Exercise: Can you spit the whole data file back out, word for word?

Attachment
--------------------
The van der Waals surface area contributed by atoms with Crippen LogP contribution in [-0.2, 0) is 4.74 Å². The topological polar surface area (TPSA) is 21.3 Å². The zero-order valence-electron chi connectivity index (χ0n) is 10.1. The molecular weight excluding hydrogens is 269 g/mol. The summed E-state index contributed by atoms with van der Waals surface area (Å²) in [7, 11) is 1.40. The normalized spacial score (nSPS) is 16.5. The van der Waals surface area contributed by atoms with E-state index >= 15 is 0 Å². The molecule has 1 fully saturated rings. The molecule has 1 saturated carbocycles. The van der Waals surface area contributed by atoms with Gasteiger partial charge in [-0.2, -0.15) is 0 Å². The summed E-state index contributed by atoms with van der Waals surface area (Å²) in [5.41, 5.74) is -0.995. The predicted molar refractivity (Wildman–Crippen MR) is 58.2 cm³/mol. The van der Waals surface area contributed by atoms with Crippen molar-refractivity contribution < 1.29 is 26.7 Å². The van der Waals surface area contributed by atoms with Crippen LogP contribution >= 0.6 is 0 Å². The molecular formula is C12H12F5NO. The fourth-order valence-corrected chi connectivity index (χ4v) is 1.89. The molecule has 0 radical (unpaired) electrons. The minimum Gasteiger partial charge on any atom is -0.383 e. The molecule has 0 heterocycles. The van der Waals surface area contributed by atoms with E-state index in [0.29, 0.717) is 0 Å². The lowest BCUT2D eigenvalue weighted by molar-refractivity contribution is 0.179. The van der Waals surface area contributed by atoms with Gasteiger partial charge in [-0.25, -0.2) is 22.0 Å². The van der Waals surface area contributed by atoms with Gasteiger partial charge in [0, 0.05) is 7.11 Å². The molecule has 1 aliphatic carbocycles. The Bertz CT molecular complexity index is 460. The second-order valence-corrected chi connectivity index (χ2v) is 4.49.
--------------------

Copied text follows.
The van der Waals surface area contributed by atoms with Crippen LogP contribution in [-0.2, 0) is 4.74 Å². The topological polar surface area (TPSA) is 21.3 Å². The zero-order valence-electron chi connectivity index (χ0n) is 10.1. The molecular weight excluding hydrogens is 269 g/mol. The summed E-state index contributed by atoms with van der Waals surface area (Å²) in [7, 11) is 1.40. The normalized spacial score (nSPS) is 16.5. The van der Waals surface area contributed by atoms with E-state index >= 15 is 0 Å². The molecule has 1 fully saturated rings. The molecule has 1 saturated carbocycles. The van der Waals surface area contributed by atoms with Gasteiger partial charge in [-0.2, -0.15) is 0 Å². The summed E-state index contributed by atoms with van der Waals surface area (Å²) in [5.41, 5.74) is -0.995. The predicted molar refractivity (Wildman–Crippen MR) is 58.2 cm³/mol. The van der Waals surface area contributed by atoms with Crippen molar-refractivity contribution < 1.29 is 26.7 Å². The van der Waals surface area contributed by atoms with Crippen LogP contribution >= 0.6 is 0 Å². The molecular formula is C12H12F5NO. The fourth-order valence-corrected chi connectivity index (χ4v) is 1.89. The molecule has 0 radical (unpaired) electrons. The minimum Gasteiger partial charge on any atom is -0.383 e. The molecule has 0 heterocycles. The van der Waals surface area contributed by atoms with E-state index in [0.29, 0.717) is 0 Å². The lowest BCUT2D eigenvalue weighted by molar-refractivity contribution is 0.179. The van der Waals surface area contributed by atoms with Gasteiger partial charge in [-0.25, -0.2) is 22.0 Å². The van der Waals surface area contributed by atoms with Gasteiger partial charge in [0, 0.05) is 7.11 Å². The molecule has 1 aliphatic carbocycles. The Bertz CT molecular complexity index is 460. The second-order valence-corrected chi connectivity index (χ2v) is 4.49.